Daccord also said potential buyers must consider all the costs of operating a tanker, and not solely the purchase or lease price.

“That old vintage trailer might look like a bargain,” he said, “but after you’ve run it for a few months and bring it to the shop, you might be in for a nasty surprise. We suggest going with the newest trailer you can afford within your budget – you’ll be glad you did.”

Williams agreed that buying or leasing based on price only is a common mistake people make when in the market for a tanker, as did Paaren, who added that reviewing the specifications, alternatives and features of the trailer is important.

“The equipment is a long-term investment and deserves careful consideration to make the best decisions at the time of purchase,” Paaren said. “Those decisions will be with the owner for many years to come.”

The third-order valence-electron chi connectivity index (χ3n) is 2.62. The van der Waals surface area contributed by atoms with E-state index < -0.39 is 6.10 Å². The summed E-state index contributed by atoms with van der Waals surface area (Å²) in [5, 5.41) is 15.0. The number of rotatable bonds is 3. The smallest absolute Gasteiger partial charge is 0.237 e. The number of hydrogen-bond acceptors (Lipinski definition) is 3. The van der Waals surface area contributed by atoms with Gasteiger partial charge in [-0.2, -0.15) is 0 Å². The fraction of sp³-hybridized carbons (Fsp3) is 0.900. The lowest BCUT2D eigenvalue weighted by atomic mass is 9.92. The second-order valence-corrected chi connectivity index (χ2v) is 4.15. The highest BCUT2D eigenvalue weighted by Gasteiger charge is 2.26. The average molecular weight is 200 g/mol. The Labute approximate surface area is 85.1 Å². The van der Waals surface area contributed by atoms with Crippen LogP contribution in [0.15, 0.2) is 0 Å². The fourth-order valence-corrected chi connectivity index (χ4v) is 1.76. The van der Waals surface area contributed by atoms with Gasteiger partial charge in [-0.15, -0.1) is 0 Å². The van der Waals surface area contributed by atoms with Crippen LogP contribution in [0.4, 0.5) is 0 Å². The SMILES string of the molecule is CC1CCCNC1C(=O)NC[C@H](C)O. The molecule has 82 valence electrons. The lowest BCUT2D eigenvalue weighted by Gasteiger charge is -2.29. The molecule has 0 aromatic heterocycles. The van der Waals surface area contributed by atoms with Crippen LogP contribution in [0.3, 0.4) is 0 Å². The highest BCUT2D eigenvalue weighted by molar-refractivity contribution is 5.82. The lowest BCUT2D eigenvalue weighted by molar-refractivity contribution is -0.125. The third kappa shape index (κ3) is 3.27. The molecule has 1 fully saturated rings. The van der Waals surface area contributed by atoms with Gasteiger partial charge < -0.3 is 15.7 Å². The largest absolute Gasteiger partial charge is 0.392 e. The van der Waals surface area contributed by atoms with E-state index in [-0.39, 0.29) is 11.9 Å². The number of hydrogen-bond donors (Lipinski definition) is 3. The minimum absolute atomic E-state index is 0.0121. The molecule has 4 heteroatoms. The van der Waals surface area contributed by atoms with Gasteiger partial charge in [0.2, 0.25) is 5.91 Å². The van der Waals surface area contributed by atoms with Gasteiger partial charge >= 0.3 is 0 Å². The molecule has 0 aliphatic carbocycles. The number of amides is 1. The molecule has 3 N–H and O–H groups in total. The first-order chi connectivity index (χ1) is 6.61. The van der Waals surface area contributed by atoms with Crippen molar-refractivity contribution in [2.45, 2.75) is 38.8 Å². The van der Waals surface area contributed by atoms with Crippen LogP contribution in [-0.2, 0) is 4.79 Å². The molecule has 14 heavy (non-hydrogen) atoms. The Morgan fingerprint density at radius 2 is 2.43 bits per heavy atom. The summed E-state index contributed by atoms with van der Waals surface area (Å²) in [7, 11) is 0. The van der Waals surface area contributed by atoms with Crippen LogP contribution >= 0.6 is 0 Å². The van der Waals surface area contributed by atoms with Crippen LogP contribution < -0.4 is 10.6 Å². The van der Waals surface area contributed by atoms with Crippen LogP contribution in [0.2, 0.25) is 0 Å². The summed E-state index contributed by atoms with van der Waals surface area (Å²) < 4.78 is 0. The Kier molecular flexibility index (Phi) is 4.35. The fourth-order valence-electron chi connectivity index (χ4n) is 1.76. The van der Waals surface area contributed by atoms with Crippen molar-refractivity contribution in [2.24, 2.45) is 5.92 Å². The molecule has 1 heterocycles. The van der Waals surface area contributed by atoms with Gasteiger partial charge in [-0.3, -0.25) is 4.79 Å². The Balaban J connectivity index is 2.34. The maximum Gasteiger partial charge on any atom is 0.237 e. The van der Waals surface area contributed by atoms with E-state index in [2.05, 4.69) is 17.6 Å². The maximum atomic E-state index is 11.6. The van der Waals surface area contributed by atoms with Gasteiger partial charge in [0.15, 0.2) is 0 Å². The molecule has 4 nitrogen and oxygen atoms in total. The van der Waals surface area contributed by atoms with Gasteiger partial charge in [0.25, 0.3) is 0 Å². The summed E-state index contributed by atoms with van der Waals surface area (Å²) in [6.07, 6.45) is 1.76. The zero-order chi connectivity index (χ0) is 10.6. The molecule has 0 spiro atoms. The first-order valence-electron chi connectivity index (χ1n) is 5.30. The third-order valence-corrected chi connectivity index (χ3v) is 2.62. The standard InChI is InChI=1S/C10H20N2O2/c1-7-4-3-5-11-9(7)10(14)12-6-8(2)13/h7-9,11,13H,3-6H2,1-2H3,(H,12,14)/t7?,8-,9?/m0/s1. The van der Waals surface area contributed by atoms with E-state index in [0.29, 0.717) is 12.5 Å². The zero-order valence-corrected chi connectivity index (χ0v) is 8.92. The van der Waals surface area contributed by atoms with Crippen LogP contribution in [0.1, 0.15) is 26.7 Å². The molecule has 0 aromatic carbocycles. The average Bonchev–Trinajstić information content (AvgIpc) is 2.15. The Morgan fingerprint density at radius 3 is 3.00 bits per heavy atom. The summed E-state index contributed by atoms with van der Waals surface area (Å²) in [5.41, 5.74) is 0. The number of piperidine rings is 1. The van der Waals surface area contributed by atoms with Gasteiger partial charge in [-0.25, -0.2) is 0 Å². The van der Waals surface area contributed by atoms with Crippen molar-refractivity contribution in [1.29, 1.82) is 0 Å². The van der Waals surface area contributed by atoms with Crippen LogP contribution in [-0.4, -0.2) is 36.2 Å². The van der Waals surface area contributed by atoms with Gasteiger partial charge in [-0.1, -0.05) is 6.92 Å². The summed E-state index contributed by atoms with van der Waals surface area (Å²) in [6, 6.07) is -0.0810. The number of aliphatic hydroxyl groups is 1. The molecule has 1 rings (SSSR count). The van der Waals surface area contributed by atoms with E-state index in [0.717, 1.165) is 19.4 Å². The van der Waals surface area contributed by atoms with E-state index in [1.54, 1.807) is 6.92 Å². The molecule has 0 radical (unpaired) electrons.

At present, Tremcar is seeing chemical tankers in high demand in Ontario, while petroleum and crude trailers continue to be asked for in Western Canada.

Transcourt leases tankers across North America, and depending on where you look, seasonal trailers, such as hot products (asphalt), dry bulk, aggregates and petroleum are in currently in high demand. The need for chemical and food grade stainless steel trailers has also remained steady for the company, and it are seeing increasing demand for compressed gas tankers, while crude and condensate hauling has remained soft.